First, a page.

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King, C.L. (2001) Initiation and Regulation of Disease in Schistosomiasis. In: Mahmoud, A.F., Ed., Schistosomiasis (Tropical Medicine: Science and Practice), Imperial College Press, London, 213-256.
http://dx.doi.org/10.1142/9781848161511_0006

has been cited by the following article:

  • TITLE: Several Immunological Parameters in Rabbit Kittens Born to S. japonicum-Infected Mothers

    AUTHORS: Abdel-Moneim Salim, Alaa Bassioni Ismael

    KEYWORDS: Congenital Infection, Rabbits, S. japonicum

    JOURNAL NAME: Open Journal of Immunology, Vol.4 No.3, September 1, 2014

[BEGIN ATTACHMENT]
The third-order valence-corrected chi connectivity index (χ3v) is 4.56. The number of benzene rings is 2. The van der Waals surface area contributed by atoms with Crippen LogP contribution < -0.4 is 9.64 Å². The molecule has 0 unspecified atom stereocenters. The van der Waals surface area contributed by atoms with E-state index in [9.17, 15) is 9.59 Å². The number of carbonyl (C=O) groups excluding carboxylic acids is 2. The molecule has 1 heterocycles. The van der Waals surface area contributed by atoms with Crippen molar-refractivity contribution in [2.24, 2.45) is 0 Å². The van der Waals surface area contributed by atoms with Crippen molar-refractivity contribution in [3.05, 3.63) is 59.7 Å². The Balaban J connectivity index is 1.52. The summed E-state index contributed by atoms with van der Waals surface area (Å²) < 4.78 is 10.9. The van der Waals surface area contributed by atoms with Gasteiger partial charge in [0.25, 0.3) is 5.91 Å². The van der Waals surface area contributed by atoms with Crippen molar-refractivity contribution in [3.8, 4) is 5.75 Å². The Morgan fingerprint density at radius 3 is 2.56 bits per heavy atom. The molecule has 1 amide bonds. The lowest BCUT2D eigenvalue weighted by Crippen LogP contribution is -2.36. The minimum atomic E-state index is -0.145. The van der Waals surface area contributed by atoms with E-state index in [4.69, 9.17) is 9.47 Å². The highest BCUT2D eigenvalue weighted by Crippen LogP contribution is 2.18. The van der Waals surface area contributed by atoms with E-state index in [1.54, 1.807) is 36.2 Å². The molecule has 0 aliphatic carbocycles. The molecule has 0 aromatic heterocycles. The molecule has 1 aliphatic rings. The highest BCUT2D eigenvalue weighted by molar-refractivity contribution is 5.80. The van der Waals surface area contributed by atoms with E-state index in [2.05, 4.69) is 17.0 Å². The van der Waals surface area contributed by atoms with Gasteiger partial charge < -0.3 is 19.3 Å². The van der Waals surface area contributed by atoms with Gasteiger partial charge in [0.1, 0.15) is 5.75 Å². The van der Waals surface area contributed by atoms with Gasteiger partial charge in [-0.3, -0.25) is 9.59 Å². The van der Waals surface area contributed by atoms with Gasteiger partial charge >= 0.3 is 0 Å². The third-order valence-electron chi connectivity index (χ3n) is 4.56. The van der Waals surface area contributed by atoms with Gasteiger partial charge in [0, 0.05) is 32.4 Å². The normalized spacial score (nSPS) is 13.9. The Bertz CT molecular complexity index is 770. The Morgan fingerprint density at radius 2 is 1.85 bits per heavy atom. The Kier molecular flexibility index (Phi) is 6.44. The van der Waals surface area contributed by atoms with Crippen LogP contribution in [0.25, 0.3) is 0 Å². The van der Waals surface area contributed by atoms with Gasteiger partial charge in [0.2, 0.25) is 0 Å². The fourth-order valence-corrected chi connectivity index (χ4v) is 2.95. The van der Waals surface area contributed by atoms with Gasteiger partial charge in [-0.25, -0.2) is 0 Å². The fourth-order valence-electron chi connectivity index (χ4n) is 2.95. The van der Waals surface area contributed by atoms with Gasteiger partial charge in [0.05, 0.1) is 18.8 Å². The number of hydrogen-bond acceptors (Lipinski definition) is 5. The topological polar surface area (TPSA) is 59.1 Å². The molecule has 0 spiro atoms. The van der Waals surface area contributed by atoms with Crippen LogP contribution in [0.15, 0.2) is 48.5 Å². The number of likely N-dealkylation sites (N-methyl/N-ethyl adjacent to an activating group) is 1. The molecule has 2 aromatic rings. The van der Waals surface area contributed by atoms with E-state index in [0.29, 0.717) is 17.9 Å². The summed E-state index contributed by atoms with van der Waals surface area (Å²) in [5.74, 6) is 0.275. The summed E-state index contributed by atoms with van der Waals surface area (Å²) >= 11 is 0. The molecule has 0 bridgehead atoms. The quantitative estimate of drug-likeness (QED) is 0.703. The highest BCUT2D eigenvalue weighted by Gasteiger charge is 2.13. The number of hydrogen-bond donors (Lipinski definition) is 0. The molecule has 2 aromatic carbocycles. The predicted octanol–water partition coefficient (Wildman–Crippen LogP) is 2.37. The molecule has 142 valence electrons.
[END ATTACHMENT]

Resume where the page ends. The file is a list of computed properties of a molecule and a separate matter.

ABSTRACT: In this study we explored the rabbit as an animal model for the congenital infection of schistosomiasis japonica and assessed the effect of a congenital S. japonicum infection on the resistance of rabbit kittens to a postnatal challenge infection. Kittens were challenged 17-19 weeks after the primary infection of their mothers. Perfusion was undertaken six weeks after the challenge. At this time parasitological, pathological and immunological parameters, worm reduction rate, granuloma size reduction rate, egg reduction rate, IgG and IgM responses were assessed and compared to that of kittens born to un-infected mothers. The overall prevalence of congenital infection in kittens of infected mothers was 20% (12/60). After a postnatal challenge infection, prenatally infected kittens had a 54.66% worm reduction rate, 41.45% egg reduction rate, and 51.76% granuloma size reduction rate compared to naive kittens. Congenital infection decreases the IgM responses by 39.47% while it increases the IgG responses by 56.22%. Together, these results indicate that congenital infection induce long-term effects on pathology and immune response patterns in rabbits’ subsequently challenge with S. japonicum cercariae.